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Pinegrove’s “Intrepid” Is a Delicate Exploration of Heartbreak

NEW YORK, NY - JULY 29: Evan Stephens Hall of Pinegrove performs onstage on the Panorama Stage during the 2017 Panorama Music Festival - Day 2 at Randall's Island on July 29, 2017 in New York City. (Photo by Theo Wargo/Getty Images for Panorama)

Pinegrove bring out the inner disaffected teenager in their listeners. Listening to Cardinal, their first record for Run for Cover, made you feel like a kid again: pining to escape to California, griping about living in the sleepy town you grew up in, wishing the girl of your dreams would leave her boyfriend. Recently, they’ve teased a slower, more mature sound that promises a shift from the frenetic punk-tinged songs of their previous releases, a trend that continues on their first studio release since Cardinal, “Intrepid.”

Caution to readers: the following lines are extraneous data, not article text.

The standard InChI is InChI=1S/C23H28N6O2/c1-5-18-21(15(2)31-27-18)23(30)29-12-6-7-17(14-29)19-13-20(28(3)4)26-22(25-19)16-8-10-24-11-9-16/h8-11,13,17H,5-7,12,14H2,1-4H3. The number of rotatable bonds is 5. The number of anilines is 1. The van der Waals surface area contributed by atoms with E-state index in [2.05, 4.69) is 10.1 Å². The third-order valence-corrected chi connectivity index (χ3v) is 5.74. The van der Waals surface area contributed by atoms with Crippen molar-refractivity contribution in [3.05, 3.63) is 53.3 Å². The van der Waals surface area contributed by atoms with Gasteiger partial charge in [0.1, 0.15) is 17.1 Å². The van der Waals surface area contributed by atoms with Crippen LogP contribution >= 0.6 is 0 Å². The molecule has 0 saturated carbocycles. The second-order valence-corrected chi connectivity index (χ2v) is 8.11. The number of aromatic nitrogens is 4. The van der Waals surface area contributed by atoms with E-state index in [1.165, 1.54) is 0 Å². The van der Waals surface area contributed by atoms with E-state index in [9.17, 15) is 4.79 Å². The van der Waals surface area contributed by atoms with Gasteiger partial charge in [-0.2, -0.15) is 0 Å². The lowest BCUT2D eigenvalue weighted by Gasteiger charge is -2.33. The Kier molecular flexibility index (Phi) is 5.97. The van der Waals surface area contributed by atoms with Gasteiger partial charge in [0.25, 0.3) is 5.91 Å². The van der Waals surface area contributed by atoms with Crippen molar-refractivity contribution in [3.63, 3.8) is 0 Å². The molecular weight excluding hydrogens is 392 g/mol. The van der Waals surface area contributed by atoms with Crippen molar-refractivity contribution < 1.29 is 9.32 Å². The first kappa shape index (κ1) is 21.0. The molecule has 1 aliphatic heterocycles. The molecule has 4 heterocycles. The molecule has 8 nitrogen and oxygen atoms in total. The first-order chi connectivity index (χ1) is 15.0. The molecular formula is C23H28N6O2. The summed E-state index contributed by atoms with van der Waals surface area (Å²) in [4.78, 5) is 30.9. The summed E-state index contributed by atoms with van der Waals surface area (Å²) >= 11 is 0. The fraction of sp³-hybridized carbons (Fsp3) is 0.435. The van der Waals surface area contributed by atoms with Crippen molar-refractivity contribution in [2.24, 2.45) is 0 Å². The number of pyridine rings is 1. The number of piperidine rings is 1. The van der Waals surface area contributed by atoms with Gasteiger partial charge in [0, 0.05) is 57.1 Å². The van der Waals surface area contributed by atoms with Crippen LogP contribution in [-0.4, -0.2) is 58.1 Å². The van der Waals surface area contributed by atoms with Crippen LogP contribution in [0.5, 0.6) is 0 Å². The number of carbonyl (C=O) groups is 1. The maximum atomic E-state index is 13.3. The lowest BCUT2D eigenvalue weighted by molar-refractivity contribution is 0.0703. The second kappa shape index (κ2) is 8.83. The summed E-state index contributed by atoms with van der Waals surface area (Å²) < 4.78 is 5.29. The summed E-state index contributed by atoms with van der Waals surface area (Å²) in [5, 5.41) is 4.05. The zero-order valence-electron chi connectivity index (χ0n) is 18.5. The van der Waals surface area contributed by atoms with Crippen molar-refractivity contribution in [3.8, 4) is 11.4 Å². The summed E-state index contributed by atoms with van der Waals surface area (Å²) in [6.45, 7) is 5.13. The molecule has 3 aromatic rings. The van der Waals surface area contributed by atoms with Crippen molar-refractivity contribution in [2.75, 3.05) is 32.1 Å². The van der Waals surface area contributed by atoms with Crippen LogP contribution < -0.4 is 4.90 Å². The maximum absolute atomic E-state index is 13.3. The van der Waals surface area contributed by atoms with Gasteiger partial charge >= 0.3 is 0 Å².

Here, Pinegrove sound like they’ve graduated high school and gone to college. Singer Evan Stevens-Hall has traded his tongue-in-cheek twang for a more earnest, sensitive delivery. Though the lyrics are less wide-eyed and naively sincere, Stevens-Hall’s vocals are a bold display of vulnerability, cracking as he goes for high notes but persevering anyway. As he looks back on a fading romance, Stevens-Hall’s lyrics match the melancholic, lovelorn production: “Would you bet your life on it if I did?” The winding, melodic guitar compliments the standard emo chord progressions in a back and forth that keeps the song feeling fresh until its subdued ending. The result is something that seems evolved from the basement-core emo rock that the band put out on their last release, but still honest enough to shout from your bedroom after a fight with your significant other.